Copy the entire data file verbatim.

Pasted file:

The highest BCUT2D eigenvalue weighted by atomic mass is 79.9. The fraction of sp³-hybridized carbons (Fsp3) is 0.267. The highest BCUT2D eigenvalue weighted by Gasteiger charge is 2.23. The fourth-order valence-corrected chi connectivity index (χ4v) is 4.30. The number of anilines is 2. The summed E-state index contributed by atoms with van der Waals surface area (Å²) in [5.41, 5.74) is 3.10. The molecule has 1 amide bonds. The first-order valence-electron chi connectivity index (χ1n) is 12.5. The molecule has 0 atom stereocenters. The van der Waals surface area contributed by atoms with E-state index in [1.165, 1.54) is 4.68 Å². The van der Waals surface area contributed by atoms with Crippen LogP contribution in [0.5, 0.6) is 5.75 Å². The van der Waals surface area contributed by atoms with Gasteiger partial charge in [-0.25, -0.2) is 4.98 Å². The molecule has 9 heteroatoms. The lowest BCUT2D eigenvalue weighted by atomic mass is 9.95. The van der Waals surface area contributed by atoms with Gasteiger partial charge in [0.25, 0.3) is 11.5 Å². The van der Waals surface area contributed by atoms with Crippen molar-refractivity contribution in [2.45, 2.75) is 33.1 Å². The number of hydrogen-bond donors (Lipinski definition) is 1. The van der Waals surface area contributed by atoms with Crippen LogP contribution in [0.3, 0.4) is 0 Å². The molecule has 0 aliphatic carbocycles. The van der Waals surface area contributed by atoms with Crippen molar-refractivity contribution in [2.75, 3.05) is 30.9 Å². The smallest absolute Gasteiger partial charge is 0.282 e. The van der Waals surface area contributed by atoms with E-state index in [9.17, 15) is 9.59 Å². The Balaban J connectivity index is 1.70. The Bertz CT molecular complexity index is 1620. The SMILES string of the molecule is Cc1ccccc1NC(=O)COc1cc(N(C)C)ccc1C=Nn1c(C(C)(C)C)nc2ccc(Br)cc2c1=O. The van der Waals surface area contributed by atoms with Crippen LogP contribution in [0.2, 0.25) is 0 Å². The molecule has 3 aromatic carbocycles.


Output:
The highest BCUT2D eigenvalue weighted by atomic mass is 79.9. The fraction of sp³-hybridized carbons (Fsp3) is 0.267. The highest BCUT2D eigenvalue weighted by Gasteiger charge is 2.23. The fourth-order valence-corrected chi connectivity index (χ4v) is 4.30. The number of anilines is 2. The summed E-state index contributed by atoms with van der Waals surface area (Å²) in [5.41, 5.74) is 3.10. The molecule has 1 amide bonds. The first-order valence-electron chi connectivity index (χ1n) is 12.5. The molecule has 0 atom stereocenters. The van der Waals surface area contributed by atoms with E-state index in [1.165, 1.54) is 4.68 Å². The van der Waals surface area contributed by atoms with Crippen LogP contribution in [0.5, 0.6) is 5.75 Å². The van der Waals surface area contributed by atoms with Gasteiger partial charge in [-0.25, -0.2) is 4.98 Å². The molecule has 9 heteroatoms. The lowest BCUT2D eigenvalue weighted by atomic mass is 9.95. The van der Waals surface area contributed by atoms with Gasteiger partial charge in [0.25, 0.3) is 11.5 Å². The van der Waals surface area contributed by atoms with Crippen molar-refractivity contribution in [2.45, 2.75) is 33.1 Å². The number of hydrogen-bond donors (Lipinski definition) is 1. The van der Waals surface area contributed by atoms with Crippen LogP contribution in [0.3, 0.4) is 0 Å². The molecule has 0 aliphatic carbocycles. The van der Waals surface area contributed by atoms with Crippen molar-refractivity contribution in [2.75, 3.05) is 30.9 Å². The smallest absolute Gasteiger partial charge is 0.282 e. The van der Waals surface area contributed by atoms with E-state index in [9.17, 15) is 9.59 Å². The Balaban J connectivity index is 1.70. The Bertz CT molecular complexity index is 1620. The SMILES string of the molecule is Cc1ccccc1NC(=O)COc1cc(N(C)C)ccc1C=Nn1c(C(C)(C)C)nc2ccc(Br)cc2c1=O. The van der Waals surface area contributed by atoms with Crippen LogP contribution in [0.2, 0.25) is 0 Å². The molecule has 3 aromatic carbocycles.